Okay lads, let’s have another post about one of my favourite female characters. This time we’re leaving behind the pink frills, capes, and generally visually acceptable Jewel Riders and going for the fashion discovery of my twenties thus far: boob windows.
I’ve not always been a fan of ol’ Pee Gee. Chat about not judging books and people by their covers and outward appearances aside, what is there to like about a character who historically has always looked as though she belonged on the front page of a pornographic website?
A lot, when she’s in the hands of the right writers and artists, apparently.
I picked up Power Trip on a whim one day. Beyond Pee Gee’s very special anatomical proportions, I knew little about the character beyond panel extracts I’d seen online, as well as dodgy fan art, and the character’s occasional appearances in Birds of Prey. I knew that I liked Amanda Conner’s artwork, so bit the bullet and reasoned that I could always pass it on to another comics-reading pal if it was atrocious.
As it turned out, the Power Girl drawn by Amanda Conner, and written by the likes of Jimmy Palmiotti, Justin Gray, and Geoff Jones was one of the most human and sympathetic aliens I’d ever read. The poor girl (or Poor Girl?) was loyal, funny, and oddly very easy to relate to (must be the ‘having breasts and inevitably dealing with idiots’ responses to them’ thing). Both the writers and Conner embrace Power Girl’s (frankly ludicrous) body and costume, and I think that this is where the comic’s success truly lies. The comic’s script is highly self-aware, cheekily drawing readers’ attention to Power Girl’s body at every possible opportunity- there’s no subtlety. However, Conner’s ‘cheesecake’ art style really comes into play, rendering Power Girl’s proportions softer and more comical than her predecessors incarnations of the heroine. Equally, all of the comic’s supporting and background characters are portrayed in the same ‘cheesecake’ style, thus civilians, superheroes and other villains are as scantily clad and toned as Power Girl, and this further removes the otherwise sharper, distancing sexual edge other incarnations of the character have had.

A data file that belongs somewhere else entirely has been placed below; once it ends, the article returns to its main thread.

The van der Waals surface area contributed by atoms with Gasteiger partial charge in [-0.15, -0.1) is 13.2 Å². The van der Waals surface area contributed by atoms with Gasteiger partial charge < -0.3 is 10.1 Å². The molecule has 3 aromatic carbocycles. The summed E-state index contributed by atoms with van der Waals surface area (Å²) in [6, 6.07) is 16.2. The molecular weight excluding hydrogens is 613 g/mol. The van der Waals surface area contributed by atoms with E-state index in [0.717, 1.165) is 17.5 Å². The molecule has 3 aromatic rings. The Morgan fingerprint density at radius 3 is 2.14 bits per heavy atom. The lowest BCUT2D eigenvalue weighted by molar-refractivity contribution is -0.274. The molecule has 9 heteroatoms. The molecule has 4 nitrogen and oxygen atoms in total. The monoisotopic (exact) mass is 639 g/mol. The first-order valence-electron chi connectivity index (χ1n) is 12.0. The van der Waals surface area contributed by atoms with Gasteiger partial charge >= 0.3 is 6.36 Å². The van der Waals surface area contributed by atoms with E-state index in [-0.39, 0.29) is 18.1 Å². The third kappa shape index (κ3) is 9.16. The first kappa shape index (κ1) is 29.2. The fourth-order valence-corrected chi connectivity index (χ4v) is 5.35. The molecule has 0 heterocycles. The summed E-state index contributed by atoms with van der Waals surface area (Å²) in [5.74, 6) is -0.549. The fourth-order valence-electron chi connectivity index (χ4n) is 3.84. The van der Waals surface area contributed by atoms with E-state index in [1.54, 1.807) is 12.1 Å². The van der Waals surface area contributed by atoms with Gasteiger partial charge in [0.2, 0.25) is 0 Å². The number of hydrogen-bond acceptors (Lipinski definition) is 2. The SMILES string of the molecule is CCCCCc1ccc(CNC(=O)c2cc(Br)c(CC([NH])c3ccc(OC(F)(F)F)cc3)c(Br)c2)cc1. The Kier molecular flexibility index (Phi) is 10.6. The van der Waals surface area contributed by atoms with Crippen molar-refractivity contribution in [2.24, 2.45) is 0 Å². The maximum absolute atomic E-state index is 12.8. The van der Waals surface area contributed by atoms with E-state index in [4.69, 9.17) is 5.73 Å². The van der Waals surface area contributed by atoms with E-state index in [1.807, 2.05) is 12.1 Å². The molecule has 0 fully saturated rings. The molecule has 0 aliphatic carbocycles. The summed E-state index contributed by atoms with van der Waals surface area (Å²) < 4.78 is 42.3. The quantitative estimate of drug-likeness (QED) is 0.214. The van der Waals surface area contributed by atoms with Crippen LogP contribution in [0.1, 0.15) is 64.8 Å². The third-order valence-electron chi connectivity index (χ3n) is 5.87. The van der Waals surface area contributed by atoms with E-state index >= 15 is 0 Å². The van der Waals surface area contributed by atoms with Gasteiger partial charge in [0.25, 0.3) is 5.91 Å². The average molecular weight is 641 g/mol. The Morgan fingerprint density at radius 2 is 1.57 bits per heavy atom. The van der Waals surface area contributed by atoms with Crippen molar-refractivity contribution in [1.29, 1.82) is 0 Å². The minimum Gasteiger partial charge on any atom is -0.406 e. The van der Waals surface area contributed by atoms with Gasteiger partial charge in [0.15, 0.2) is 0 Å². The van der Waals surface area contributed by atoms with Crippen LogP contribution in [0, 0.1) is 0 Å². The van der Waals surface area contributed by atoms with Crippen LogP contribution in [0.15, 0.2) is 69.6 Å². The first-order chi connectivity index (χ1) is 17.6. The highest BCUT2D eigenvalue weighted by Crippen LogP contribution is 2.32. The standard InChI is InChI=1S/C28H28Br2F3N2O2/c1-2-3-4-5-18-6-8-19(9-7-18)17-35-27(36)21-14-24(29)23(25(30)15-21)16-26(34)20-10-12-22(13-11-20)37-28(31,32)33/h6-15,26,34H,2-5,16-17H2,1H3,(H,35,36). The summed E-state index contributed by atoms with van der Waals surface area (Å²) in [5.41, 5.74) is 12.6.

The comic’s plots are also a key strength. Each story arc involves popular geek culture and science fiction, depicting ludicrous villains out to take over Power Girl’s body. In parodying 1960’s science fiction films, elements of the superhero genre, and the geeky ideals popularised by The Big Bang Theory, Johns, Palmiotti and Grey are able to subvert the comic’s traditional male gaze, and- forgive the wording- empower Power Girl. It’s fantastic! I could genuinely bang on about this point for ages, and I have plans for a paper on this very subject because apparently that’s how I roll.
I never, ever expected to like Power Girl. All outward signs suggest that as a feminist reader, I should want to avoid her at all costs. But Power Trip has allowed me to find a place for her on my bookcases, and as a slightly unusual fashion icon. This is easily the best incarnation of the character out there, and I could wax lyrical about how overjoyed I was when Conner and Palmiotti were able to add their Pee Gee into their New 52 Harley Quinn comic. The N52 DCU is a better place for having this character.
Go read the book. I think you’ll be pleasantly surprised.